Its Portfolio Optimizer uses the approach developed by Nobel Prize winner Harry Markowitz in order to help managers allocate funds in the most appropriate ways to achieve their clients’ goals. But what makes it unique, Katz says, is that it funnels the future predicted price of a stock determined by the proprietary machine learning algorithm from the Price Forecaster module. With the help of its machine learning algorithm. Hedge Finder aims to reduce volatility, finding candidate equities for the hedge by evaluating all actively traded securities, assessing up to millions of combinations of equities to find the right basket, the company says. Hedge Finder takes a portfolio with certain holdings and lets the user exclude certain equities from the hedge that would otherwise be part of the hedge basket.

Also predicated on its machine learning technology and pattern recognition approach are Event Study, which lets users look at events that are meaningful in the market and how they affect certain equities in ways that are predictable. For instance, Katz says, “if there’s a war with Iran tomorrow, and oil prices go up 30 percent, how would your portfolio or group of equities be affected by it?” Airline holdings, for example, historically have gone down because of the impact on operating costs. “Some of these things are fairly obvious and known but there’s a lot of intrinsic value hidden impact in events to help you identify where to invest in if a certain event occurs in the future,” he says.

With its Back Tester, users also can simulate trading strategies – testing, for instance, a theory that small cap stocks, which may be negatively impacted by an overall market panic, are unfairly punished, and come back strong after the panic subsides. Event Study and Back Tester are due in February.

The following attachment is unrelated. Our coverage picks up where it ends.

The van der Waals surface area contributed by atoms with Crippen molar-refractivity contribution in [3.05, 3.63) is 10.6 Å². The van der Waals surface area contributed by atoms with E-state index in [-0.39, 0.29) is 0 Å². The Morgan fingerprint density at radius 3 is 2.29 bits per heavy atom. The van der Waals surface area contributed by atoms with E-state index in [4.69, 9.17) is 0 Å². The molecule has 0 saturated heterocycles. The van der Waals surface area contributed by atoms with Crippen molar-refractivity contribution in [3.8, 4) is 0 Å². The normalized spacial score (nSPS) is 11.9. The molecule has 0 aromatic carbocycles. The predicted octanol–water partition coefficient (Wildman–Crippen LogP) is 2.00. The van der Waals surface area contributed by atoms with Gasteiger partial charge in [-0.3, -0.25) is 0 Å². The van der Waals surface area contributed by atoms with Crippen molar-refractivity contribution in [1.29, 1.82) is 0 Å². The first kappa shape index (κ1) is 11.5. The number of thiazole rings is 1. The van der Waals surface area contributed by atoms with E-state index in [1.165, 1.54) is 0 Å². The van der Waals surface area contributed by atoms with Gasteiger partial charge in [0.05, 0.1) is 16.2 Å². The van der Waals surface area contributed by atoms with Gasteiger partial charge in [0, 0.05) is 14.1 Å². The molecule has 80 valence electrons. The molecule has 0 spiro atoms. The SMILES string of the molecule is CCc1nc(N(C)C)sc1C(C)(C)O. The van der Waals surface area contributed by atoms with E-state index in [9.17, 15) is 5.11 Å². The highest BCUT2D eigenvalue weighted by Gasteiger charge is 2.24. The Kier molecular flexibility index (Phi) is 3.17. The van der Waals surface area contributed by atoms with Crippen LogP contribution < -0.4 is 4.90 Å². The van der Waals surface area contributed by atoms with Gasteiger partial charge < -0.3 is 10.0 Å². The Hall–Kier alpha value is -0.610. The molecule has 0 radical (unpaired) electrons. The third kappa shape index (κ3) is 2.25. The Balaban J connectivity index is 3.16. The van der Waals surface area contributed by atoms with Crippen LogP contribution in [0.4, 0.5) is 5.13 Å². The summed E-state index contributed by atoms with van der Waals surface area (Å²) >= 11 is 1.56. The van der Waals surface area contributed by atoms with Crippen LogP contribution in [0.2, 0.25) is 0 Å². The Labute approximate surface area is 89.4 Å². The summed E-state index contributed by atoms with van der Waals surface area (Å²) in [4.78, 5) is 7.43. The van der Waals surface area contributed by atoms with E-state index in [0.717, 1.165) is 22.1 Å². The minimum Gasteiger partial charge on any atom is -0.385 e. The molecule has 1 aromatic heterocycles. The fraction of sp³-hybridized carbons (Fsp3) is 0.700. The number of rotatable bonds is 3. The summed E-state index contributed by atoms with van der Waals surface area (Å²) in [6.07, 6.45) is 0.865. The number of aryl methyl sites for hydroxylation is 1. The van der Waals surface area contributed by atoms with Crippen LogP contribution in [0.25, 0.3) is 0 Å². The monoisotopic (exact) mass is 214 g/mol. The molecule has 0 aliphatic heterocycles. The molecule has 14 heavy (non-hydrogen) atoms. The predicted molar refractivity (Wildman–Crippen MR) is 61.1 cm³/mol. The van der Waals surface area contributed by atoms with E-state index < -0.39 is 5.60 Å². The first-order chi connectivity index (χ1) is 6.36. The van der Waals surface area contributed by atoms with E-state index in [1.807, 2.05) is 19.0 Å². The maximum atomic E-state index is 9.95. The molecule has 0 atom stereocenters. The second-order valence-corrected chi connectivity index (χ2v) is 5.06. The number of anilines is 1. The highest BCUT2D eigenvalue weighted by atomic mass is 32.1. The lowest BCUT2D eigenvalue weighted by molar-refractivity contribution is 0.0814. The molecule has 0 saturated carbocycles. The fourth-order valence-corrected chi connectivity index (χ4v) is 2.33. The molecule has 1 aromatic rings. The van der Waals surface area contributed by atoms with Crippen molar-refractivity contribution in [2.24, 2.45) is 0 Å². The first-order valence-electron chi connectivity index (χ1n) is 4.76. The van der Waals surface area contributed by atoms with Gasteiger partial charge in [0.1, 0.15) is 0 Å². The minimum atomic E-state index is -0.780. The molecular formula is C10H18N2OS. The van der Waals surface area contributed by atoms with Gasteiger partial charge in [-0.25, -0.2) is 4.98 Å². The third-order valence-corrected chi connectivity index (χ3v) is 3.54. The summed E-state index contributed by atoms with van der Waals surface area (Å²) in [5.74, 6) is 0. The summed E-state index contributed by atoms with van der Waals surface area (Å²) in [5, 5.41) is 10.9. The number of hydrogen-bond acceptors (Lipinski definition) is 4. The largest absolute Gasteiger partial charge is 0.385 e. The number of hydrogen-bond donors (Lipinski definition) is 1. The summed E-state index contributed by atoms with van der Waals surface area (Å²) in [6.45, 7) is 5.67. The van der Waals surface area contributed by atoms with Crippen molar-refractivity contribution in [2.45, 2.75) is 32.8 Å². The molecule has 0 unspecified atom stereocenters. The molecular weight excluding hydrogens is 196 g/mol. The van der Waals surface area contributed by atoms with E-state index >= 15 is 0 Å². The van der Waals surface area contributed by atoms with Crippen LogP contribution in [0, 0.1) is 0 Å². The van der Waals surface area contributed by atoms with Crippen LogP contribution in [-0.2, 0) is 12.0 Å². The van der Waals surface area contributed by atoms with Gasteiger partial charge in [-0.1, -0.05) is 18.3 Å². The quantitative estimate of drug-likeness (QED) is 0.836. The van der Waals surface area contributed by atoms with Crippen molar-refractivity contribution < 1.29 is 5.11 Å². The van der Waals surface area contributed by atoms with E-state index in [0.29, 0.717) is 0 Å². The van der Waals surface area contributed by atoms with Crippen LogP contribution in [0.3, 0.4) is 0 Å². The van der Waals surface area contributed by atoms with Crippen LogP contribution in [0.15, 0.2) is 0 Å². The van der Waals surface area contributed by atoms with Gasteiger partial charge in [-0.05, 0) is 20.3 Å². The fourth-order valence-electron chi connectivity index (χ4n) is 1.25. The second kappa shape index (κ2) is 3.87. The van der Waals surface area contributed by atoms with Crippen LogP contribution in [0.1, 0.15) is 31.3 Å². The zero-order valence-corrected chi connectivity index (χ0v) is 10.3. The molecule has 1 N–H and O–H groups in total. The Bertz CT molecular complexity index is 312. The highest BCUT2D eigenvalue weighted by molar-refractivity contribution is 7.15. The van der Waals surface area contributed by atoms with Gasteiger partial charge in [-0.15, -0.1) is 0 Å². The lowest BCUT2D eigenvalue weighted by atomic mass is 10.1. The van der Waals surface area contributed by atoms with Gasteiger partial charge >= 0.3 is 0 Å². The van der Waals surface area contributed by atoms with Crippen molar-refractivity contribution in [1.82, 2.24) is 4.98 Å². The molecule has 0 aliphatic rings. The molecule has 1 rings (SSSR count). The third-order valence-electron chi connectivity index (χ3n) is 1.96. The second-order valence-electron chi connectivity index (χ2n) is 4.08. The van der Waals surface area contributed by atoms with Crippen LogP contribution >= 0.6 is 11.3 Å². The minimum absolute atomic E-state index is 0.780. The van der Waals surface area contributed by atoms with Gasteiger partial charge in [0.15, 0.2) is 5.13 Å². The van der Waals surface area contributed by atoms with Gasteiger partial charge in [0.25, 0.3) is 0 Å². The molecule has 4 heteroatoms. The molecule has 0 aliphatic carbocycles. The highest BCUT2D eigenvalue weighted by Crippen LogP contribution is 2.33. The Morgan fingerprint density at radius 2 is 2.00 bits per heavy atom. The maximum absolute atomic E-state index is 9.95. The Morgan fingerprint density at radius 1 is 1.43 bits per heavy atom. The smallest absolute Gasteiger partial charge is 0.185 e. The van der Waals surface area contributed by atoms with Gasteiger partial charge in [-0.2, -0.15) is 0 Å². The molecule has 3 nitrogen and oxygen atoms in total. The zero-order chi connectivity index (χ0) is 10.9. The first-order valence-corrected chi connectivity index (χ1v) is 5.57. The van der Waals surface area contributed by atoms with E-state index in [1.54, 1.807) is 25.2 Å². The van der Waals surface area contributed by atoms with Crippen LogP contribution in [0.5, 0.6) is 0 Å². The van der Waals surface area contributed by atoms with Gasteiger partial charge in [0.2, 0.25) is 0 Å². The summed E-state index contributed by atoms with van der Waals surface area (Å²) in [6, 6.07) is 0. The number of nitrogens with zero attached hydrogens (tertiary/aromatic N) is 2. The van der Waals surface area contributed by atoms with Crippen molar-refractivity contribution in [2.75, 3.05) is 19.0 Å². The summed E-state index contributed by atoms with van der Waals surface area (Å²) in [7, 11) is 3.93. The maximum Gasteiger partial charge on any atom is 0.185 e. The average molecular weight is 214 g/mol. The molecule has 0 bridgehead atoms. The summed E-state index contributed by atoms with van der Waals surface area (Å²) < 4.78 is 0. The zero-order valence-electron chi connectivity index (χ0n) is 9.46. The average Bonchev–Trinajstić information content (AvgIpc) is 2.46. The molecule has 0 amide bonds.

“People investing 50 to 100 million worth of capital can make a real impact in their success ratios,” Katz says. But don’t count out the larger institutions as potential customers. Even those with their own quant teams, he says, are always looking for investment technology to augment or extend their competitive advantage. Lucene has had discussions with some very large and prominent hedge funds that are interested in a custom augumentation of the technology for their individual use, he notes.

It will take time for professional investors to become comfortable with the idea of a machine learning, AI approach, Katz notes, but the day will come. “This is a hot topic – it’s big data, statistical analysis, and behavioral science. It all comes together in one tool.”





About the author

Jennifer Zaino is a New York-based freelance writer specializing in business and technology journalism. She has been an executive editor at leading technology publications, including InformationWeek, where she spearheaded an award-winning news section, and Network Computing, where she helped develop online content strategies including review exclusives and analyst reports. Her freelance credentials include being a regular contributor of original content to The Semantic Web Blog; acting as a contributing writer to RFID Journal; and serving as executive editor at the Smart Architect Smart Enterprise Exchange group. Her work also has appeared in publications and on web sites including EdTech (K-12 and Higher Ed), Ingram Micro Channel Advisor, The CMO Site, and Federal Computer Week.